Mounted Combat 5E Rules

Hello adventurers of all shapes and sizes! Welcome to my a very special episode of my spellbook. Today we’re gonna be taking a look at mounted combat dnd it’s something i haven’t seen a whole lot of people talked about and since we’ve done the find steed spell recently i think it’s in good taste to get this out of the way so everyone’s familiar with the rules and i also find mounted combat in d&d 5e is one of the most overlooked methods of combat in 5e, a lot of people just don’t know about it and because of that they don’t really like to act on it so hopefully i’ll be able to explain it to you in a way that makes sense. Now without further ado let’s take a look at the requirements for a mount.

Requirements For A Mount

So as per the PHB amount must be a willing creature is at least one size larger than you and has the appropriate anatomy for mounting. What that means is no mounting any gluttonous cubes although i would think that’d be pretty cool, but that’s just my interpretation. Now that we’ve established that so size +1 and must be able to put a saddle on it in form fashion or another or at least some way of comfortably riding it. Now let’s get into mounting and dismounting here. Do you know what is the dnd 5e best class for mounted combat.

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Mounted Combat

A knight charging into battle on a warhorse, a wizard casting spells from the back of a griffon, or a cleric soaring through the sky on a pegasus all enjoy the benefits of speed and mobility that a mount can provide. A willing creature that is at least one size larger than you and that has an appropriate anatomy can serve as a mount, using the following rules.

Mounting and Dismounting

Once during your move, you can use half of your normal movement to mount. So if your normal movement is 30 feet like it is for most races you would have to use half of that to mount the creature. Very similar to how standing up from falling prone works which makes a lot of sense as you might imagine.

When a mount is forced to move against your will or its will, you must succeed A DC 10 dexterity save or be knocked prone. You make the same save if you are knocked prone as well. So if someone hits you with sapping sting or hits you with a command spell or anything like that you would make the same save. It’s pretty cool, makes a lot of sense. The reason why it’s either your or its will is because there’s actually different rules that are applied for if mount is operating independently of you or if a mount is actually operating under your control so there are two different caveat there but the same rule applies or regardless.

If your mount is knocked prone however. You can use your reaction to fall on your feet. Otherwise, you are dismounted and forced prone. I can’t really think of an advantage to not using your reaction, the only exception to that might actually be if you’ve used reaction for something else at some point during that combat and have no longer access to it. So just bear that in mind as well and to be fair i think that’s a pretty fair compromise you don’t take any fall damage, you don’t have to worry about any of that stuff. It’s a pretty dang smooth.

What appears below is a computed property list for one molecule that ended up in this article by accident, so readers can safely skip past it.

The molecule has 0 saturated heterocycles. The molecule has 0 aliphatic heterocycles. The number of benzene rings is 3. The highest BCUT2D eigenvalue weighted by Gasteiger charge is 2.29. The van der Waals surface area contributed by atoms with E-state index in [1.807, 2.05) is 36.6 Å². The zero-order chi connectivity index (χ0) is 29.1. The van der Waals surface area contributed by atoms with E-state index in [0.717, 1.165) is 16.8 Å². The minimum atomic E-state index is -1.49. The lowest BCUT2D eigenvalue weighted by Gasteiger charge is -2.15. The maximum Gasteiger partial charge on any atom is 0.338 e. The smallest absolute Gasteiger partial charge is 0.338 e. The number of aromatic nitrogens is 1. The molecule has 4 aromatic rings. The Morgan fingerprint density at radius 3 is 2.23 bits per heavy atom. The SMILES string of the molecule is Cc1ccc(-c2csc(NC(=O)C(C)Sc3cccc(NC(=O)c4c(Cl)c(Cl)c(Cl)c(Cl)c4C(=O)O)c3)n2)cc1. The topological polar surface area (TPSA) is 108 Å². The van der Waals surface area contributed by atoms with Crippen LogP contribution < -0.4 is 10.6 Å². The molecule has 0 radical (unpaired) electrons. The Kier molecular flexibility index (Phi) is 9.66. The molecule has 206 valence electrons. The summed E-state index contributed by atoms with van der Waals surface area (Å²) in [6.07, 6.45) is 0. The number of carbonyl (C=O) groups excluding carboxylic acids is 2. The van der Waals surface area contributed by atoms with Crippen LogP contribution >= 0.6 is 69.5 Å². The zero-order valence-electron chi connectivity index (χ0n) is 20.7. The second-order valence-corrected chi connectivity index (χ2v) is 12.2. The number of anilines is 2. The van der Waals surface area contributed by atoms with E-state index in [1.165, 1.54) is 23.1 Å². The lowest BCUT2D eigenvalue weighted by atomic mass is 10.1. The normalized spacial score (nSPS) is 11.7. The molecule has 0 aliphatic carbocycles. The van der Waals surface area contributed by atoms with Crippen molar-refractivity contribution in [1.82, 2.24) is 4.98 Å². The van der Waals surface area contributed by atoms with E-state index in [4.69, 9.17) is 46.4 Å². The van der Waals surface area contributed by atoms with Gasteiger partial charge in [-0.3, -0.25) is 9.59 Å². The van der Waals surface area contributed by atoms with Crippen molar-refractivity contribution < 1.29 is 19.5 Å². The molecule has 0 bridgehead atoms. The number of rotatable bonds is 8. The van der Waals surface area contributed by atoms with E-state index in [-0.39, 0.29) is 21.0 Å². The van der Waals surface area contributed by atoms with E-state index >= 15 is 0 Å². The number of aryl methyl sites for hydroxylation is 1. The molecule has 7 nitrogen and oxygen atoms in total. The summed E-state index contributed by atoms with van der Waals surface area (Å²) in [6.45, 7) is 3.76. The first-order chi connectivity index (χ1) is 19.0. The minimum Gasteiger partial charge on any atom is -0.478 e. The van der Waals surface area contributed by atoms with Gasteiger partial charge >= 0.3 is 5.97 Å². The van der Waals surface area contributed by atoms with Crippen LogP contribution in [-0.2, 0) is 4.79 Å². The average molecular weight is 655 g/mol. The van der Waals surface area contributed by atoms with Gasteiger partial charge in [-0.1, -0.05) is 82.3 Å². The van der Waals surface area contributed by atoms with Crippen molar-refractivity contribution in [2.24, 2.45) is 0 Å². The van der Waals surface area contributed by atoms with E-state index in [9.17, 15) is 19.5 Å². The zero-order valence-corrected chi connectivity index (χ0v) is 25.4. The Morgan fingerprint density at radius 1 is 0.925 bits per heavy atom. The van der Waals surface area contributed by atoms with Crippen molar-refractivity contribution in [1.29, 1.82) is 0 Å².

you can mount a creature that is within 5 feet of you or dismount. Doing so costs an amount of movement equal to half your speed. For example, if your speed is 30 feet, you must spend 15 feet of movement to mount a horse. Therefore, you can’t mount it if you don’t have 15 feet of movement left or if your speed is 0.

If an effect moves your mount against its will while you’re on it, you must succeed on a DC 10 Dexterity saving throw or fall off the mount, landing prone in a space within 5 feet of it. If you’re knocked prone while mounted, you must make the same saving throw.

If your mount is knocked prone, you can use your reaction to dismount it as it falls and land on your feet. Otherwise, you are dismounted and fall prone in a space within 5 feet it. Now let’s get into their control mechanics for mounts. You can also check out this mounted combatant 5e feat.

Controlling a Mount

While you’re mounted, you have two options. You can either control the mount or allow it to act independently. Intelligent creatures, such as dragons, act independently.

You can control a mount only if it has been trained to accept a rider. Domesticated horses, donkeys, and similar creatures are assumed to have such training. The initiative of a controlled mount changes to match yours when you mount it. It moves as you direct it, and it has only three action options: Dash, Disengage, and Dodge. A controlled mount can move and act even on the turn that you mount it.

An independent mount retains its place in the initiative order. Bearing a rider puts no restrictions on the actions the mount can take, and it moves and acts as it wishes. It might flee from combat, rush to attack and devour a badly injured foe, or otherwise act against your wishes.

In either case, if the mount provokes an opportunity attack while you’re on it, the attacker can target you or the mount.

So this means is if the gold dragon you’re on accidentally provokes an attack of opportunity. The attacker can naturally choose to target you instead of the dragon, despite the fact that the dragon acted independently on its own turn, you’re still dragged into that exact same conflict. Make sense! In any case do you know what is the best mounted combat dnd 5e build.


Fantastic, that’s pretty much all there is to talk about regarding mounting. If you have any ideas, concepts, thoughts, concerns, opinions please let me know down in the comment section beneath, i really do appreciate it. Thank you so much everyone, i really do appreciate it and i hope you all have a great day and as always happy adventuring. You can also check out dnd 5e mounts |

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